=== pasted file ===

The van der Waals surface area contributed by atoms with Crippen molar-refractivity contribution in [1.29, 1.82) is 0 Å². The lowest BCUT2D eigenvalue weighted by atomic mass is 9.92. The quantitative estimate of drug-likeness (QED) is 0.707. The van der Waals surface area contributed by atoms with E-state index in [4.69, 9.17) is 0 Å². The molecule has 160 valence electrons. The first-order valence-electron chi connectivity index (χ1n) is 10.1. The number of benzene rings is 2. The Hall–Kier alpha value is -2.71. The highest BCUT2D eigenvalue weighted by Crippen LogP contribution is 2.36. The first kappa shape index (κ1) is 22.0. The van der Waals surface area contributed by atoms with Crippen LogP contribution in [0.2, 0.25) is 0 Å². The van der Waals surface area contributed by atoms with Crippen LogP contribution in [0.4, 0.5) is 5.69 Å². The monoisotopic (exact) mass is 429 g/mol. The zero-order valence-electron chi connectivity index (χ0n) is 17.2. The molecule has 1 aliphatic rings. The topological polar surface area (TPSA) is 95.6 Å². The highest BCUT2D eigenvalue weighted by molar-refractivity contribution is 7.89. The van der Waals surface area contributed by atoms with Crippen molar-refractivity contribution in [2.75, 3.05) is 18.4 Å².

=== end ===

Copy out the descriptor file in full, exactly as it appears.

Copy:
The van der Waals surface area contributed by atoms with Crippen molar-refractivity contribution in [1.29, 1.82) is 0 Å². The lowest BCUT2D eigenvalue weighted by atomic mass is 9.92. The quantitative estimate of drug-likeness (QED) is 0.707. The van der Waals surface area contributed by atoms with E-state index in [4.69, 9.17) is 0 Å². The molecule has 160 valence electrons. The first-order valence-electron chi connectivity index (χ1n) is 10.1. The number of benzene rings is 2. The Hall–Kier alpha value is -2.71. The highest BCUT2D eigenvalue weighted by Crippen LogP contribution is 2.36. The first kappa shape index (κ1) is 22.0. The van der Waals surface area contributed by atoms with Crippen LogP contribution in [0.2, 0.25) is 0 Å². The van der Waals surface area contributed by atoms with Crippen LogP contribution in [0.4, 0.5) is 5.69 Å². The monoisotopic (exact) mass is 429 g/mol. The zero-order valence-electron chi connectivity index (χ0n) is 17.2. The molecule has 1 aliphatic rings. The topological polar surface area (TPSA) is 95.6 Å². The highest BCUT2D eigenvalue weighted by molar-refractivity contribution is 7.89. The van der Waals surface area contributed by atoms with Crippen molar-refractivity contribution in [2.75, 3.05) is 18.4 Å².